DO-NOT-CALL LAW GETS ITS TEETH BACK
FTC Warns Telemarketers They Must Comply Immediately
FCC TO PROCEED WITH DO-NOT-CALL
Telemarketing Group Looks to Win Another Court Order
CONGRESS MOVES QUICKLY TO CLEAR 'DO NOT CALL' LEGAL FLAW
Meanwhile, Denver Court Rules Law Unconstitutional
OKLAHOMA JUDGE RULES AGAINST DO-NOT-CALL REGISTRY
Cites Technicality in Establishing Legislation
53.7 million registered
The complaints come as the list continues to grow. The FTC said there are 53.7 million names on the Do Not Call Registry.
The 15,000 complaints were received in little more than a week. The FTC was forced to delay accepting complaints until Oct. 11 because of court battles over the list's legality.
The FTC has yet to determine the validity of the complaints. While some consumers who signed up early can no longer be called, consumers who signed up later can be called for up to three more months. In addition, the list doesn't cover calls from nonprofit, political or survey groups.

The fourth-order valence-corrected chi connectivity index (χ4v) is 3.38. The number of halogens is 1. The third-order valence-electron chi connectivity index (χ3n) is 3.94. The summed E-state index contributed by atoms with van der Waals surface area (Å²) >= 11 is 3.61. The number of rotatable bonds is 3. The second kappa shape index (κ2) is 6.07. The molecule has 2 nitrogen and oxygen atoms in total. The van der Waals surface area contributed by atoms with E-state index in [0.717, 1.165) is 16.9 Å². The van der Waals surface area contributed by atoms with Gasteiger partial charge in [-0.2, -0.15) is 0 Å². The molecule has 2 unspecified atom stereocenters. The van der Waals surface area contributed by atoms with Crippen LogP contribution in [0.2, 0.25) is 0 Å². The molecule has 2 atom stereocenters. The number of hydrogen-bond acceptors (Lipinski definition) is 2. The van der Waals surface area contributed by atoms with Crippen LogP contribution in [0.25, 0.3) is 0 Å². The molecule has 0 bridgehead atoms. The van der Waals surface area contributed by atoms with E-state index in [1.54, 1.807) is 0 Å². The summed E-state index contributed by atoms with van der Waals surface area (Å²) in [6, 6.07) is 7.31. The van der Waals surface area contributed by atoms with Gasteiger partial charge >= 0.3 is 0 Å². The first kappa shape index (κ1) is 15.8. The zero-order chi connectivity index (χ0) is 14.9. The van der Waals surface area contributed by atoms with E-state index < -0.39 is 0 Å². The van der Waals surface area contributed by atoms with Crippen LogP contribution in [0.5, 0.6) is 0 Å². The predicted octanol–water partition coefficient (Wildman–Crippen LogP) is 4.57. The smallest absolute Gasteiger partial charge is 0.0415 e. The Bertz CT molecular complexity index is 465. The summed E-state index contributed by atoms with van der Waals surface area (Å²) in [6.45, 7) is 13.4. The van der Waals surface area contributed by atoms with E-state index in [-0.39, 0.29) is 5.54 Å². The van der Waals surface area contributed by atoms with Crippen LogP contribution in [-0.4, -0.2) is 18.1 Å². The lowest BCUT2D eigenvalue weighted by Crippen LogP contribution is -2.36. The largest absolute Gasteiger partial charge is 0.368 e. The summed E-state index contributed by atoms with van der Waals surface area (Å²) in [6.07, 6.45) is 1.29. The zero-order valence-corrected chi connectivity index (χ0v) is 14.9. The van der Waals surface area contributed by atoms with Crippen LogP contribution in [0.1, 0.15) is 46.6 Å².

While the number of complaints is large, FTC Chairman Tim Muris has pledged to devote the resources to pursuing list violators. Both he and Federal Communications Commission Chairman Michael Powell said they expected the first target would be the worst offenders.
The Federal Communications Commission is also taking complaints and said it has received an additional 3,218 complaints since Oct. 1.
The Direct Marketing Association and the American Teleservices Association are each pursuing lawsuits against the do-not-call list, claiming it violates the First Amendment.